For all of you musicians: Can you remember the very first moment you ever played in an ensemble? To be quite honest, I cannot. But I do remember the first time I was part of an ensemble with so much passion, talent, and high level of playing that it was almost spiritual, and I am pretty sure I got to that point because of my previous, less memorable ensemble experiences. Last week I shared and helped facilitate the first string ensemble experience of our JAMM kids. It was a bit chaotic, confusing, and most likely not at all memorable for anyone – except for me.
Up until then, the violinists were used to playing in unison, standing up. As the cellos only entered the JAMM picture a few weeks ago, our cellists had held their instrument twice before and were still learning the open strings. In retrospect, we (myself and another JAMM teacher) threw too many new things at them at once: chairs, stands, a semi circle formation, more than one instrument in the group, and more than one line being played. The cellos looked at me anxiously when I said we were going to play the Can Can and one boy raised his hand, looking especially stressed out, and said that they didn’t really even know any notes on the cello. The violins that were supposed to play the harmony forgot how it went, and the violins on melody wanted to play it at a tempo that no one could keep up with. When I do it again, I will do about a dozen things differently.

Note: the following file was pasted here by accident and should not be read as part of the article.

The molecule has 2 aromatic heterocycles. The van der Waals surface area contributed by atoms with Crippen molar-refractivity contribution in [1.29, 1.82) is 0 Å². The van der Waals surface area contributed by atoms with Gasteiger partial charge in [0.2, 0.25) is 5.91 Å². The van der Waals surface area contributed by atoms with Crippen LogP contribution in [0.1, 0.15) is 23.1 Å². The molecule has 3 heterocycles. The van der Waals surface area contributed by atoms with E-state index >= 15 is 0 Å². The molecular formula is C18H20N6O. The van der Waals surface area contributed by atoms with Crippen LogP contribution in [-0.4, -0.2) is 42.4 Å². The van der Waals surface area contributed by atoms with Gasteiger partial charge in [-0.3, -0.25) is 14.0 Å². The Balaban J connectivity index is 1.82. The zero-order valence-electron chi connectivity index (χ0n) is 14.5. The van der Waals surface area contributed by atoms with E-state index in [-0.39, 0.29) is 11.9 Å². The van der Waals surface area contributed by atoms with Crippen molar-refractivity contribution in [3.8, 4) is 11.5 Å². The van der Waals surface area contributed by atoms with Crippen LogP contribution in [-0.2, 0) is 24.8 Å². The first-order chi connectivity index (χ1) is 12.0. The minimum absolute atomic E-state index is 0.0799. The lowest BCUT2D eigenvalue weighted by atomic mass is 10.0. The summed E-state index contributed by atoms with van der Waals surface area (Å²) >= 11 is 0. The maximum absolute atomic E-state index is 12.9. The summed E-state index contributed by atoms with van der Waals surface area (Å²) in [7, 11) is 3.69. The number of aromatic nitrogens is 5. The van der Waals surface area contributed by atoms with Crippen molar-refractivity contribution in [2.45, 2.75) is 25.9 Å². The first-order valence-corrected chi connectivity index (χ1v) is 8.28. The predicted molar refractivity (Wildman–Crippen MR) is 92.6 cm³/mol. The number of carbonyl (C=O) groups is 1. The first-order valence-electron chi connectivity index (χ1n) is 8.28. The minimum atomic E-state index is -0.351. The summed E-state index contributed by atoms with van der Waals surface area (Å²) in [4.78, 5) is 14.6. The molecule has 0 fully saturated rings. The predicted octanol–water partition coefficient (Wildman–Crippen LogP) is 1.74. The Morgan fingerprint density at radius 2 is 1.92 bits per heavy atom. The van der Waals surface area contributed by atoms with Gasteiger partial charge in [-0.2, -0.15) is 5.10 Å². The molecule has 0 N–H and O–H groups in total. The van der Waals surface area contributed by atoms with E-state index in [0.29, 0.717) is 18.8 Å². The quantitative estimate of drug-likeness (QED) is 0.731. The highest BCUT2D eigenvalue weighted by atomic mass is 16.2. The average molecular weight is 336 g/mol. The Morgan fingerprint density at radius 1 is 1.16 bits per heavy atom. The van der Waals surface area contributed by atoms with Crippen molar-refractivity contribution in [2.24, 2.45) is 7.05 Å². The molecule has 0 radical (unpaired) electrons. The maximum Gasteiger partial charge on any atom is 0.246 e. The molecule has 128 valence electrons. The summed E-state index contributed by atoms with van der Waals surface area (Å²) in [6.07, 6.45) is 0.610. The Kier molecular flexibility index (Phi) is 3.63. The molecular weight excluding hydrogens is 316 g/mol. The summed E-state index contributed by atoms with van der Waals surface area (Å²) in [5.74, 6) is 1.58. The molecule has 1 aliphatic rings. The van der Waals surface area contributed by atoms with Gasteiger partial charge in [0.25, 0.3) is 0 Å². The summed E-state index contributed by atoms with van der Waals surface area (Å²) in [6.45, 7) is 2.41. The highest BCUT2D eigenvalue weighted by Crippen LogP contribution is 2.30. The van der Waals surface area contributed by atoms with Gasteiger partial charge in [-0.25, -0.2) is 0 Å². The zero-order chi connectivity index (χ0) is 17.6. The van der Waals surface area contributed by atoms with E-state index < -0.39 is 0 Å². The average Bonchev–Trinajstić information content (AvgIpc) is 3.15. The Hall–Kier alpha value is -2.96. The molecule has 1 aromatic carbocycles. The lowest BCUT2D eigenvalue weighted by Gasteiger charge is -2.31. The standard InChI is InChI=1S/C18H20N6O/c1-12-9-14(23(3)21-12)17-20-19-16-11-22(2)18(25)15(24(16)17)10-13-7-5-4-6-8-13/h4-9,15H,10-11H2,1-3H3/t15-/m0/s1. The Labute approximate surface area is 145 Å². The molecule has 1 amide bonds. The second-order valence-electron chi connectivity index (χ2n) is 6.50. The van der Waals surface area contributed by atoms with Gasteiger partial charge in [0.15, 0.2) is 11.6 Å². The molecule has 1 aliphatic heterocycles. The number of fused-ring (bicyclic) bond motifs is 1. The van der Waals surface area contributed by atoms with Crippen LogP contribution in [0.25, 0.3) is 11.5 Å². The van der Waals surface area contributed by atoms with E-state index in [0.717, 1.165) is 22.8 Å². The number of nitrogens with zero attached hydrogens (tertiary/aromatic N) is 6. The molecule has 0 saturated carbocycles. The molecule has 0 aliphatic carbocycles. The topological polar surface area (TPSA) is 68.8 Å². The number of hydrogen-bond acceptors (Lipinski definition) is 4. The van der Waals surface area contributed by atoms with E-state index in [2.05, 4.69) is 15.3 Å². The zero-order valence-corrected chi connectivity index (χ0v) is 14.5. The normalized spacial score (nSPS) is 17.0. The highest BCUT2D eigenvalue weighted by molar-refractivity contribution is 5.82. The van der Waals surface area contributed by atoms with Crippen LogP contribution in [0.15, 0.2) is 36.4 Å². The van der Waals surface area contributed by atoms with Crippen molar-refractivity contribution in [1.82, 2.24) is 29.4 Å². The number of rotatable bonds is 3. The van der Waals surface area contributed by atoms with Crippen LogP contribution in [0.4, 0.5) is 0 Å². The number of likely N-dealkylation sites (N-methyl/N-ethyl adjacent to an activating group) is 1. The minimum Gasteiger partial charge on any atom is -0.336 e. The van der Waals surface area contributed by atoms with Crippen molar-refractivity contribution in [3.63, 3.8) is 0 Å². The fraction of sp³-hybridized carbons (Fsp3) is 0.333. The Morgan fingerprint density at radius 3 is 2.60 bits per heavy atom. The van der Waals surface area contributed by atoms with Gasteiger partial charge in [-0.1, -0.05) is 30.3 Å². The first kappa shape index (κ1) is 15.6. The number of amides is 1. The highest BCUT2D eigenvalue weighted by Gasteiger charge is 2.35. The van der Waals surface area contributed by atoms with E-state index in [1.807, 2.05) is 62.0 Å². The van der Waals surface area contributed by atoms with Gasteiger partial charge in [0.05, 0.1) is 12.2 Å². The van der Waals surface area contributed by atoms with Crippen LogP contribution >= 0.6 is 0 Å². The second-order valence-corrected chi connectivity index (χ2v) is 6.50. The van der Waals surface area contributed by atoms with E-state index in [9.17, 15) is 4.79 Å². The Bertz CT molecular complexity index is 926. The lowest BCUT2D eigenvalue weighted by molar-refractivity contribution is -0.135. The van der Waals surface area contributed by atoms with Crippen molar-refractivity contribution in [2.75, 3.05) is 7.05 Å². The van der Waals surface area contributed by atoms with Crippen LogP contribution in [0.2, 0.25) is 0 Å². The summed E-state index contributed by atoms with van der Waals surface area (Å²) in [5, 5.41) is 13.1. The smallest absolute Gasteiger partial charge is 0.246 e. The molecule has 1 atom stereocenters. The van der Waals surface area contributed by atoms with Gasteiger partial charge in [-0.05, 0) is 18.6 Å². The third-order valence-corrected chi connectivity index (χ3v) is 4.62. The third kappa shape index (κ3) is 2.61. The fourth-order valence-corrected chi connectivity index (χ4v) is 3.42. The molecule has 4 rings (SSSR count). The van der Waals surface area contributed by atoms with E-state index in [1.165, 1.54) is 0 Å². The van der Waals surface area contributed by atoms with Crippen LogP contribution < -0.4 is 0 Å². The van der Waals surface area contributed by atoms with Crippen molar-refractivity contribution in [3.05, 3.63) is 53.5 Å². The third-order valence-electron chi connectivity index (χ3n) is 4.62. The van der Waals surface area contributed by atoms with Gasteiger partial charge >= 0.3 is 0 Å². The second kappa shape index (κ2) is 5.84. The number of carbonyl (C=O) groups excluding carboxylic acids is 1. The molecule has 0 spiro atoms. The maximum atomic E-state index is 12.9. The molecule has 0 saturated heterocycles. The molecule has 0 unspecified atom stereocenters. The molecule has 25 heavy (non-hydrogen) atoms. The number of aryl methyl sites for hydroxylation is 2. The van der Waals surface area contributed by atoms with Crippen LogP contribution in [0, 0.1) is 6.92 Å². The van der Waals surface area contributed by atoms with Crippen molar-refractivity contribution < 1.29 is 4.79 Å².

But we did have a Moment. It lasted about five seconds, when the cellos were playing their open D strings and the first violins slowed down and the second violins all remembered their part at the same time. I saw a couple kids look up, as if they weren’t sure why what we were playing sounded like real music for a fleeting instance. They looked down again once we all got back off track. It was a Moment, though, that makes it all worth trying again, and doing the dozen things differently. It was the perfect example of everyone offering a small part of themselves to create something that makes so much sense - and sounds so beautiful - when it’s complete.